Every trip begins with a dream to see another land, its natural wonders and cultures. The future traveler goes to the local library to check out a V!VA or other travel guide and spends hours exploring the country on paper. Perhaps a friend has gone, or knows someone who knows someone that has, can tell about his or her exploits.
Many types of travelers are coming to Colombia these days. Recent university graduates taking a break, before entering the “real world.” Polish workers on two-week vacations. The retired US-European couple, passing the Mediterranean yachting off-season in the warm climes Colombia has to offer. But these run-of-the-mill tourists aren’t the only ones coming to know this country.
In Cartagena, I met many bicyclists that had just sailed down from Panama. We sat around the hotel’s patio, talking about how they planned for just a trip. They told me about the websites past and present bikers have written. Ronald and Esther of Holland said one of the best is Iris en Tore op reis, of another Dutch couple’s 2001-2003 sojourn. Although it is a bit dated, it has excellent travelogues and maps in English. Panamericana on a Recumbent Bike lists reports and altitudes for all points between Alaska and Ushuaia.
Several thousand bicyclists post their journals on Crazy Guy on a Bike. Casa de Ciclistas is a network of local bicycle enthusiasts providing homestays and logistics for bikers. Ronald said they don’t have a central website, though. Just search the term and city, and you’ll find contacts’ information.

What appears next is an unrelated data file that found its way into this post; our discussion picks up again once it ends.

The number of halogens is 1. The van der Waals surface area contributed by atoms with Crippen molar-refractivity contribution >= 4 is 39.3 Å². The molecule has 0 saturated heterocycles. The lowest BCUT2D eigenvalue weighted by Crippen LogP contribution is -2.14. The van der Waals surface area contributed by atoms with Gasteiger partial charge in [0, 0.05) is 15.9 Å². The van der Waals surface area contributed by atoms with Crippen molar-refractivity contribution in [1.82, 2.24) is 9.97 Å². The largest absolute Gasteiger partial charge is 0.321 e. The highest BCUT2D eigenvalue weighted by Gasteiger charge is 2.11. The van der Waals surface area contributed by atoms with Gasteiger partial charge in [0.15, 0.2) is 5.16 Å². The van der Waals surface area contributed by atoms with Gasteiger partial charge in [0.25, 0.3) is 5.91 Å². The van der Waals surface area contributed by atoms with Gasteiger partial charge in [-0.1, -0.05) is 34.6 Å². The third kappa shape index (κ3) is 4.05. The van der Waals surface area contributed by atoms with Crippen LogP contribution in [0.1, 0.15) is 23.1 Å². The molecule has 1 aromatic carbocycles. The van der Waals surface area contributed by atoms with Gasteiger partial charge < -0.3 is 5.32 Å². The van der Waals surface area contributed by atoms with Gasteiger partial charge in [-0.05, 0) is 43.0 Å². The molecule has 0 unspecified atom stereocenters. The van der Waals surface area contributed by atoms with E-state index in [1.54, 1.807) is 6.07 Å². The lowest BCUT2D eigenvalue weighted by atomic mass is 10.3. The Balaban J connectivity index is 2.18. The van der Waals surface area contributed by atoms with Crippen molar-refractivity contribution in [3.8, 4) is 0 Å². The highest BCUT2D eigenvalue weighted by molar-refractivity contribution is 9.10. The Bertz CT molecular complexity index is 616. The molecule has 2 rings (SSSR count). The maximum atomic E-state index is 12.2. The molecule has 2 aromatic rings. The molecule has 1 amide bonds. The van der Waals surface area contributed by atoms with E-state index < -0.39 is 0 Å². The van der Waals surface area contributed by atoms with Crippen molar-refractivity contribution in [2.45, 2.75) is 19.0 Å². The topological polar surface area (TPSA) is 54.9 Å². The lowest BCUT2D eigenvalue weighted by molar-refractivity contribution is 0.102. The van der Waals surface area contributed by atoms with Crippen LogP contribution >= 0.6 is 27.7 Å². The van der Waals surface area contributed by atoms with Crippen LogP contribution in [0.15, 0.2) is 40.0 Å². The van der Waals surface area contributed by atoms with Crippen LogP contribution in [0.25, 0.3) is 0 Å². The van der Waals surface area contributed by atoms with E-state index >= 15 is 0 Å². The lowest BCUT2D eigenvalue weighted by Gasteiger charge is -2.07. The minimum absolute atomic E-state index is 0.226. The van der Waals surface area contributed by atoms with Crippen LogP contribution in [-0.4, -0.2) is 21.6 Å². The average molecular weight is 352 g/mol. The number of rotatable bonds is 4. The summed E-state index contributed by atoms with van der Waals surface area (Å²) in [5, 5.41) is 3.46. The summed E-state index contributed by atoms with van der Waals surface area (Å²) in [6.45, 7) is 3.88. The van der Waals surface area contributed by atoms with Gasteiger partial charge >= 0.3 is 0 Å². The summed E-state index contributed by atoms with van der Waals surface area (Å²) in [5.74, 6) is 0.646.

Another cycling couple I met was Erin and Alan, young newlyweds from Wisconsin. They spent several years planning for their big adventure. Then in June 2010, they set out on their tandem bike, Dolores, to begin their journey from the mouth of the Mackenzie River in Inuvik, Northwest Territories, Canada to Ushuaia. Their adventures can be followed on their blog, 2 to Tango.
In my ramblings through the breadth of Colombia, I met several families traveling. Team T, as they call themselves, is a Vermont family with a three-year-old son and five-year-old daughter. They just spent five months getting to know the sights between Peru and Colombia. They relate their adventures in Team T International Blog.
So, no matter what kind of person you may be—if you have that dream, do not be afraid to come to Colombia or any other part of Latin America. Anything is possible. Begin reading, begin scaping odd cents together, begin packing the knapsack. And perhaps Rocinante and I will bump into you someplace on this great continent.
Editor’s note: Lorraine Caputo is one of V!VA’s longest-tenured writers. These days, she’s back on the road, updating our 2011 edition of V!VA Colombia. Check the blog for more of her updates from the road.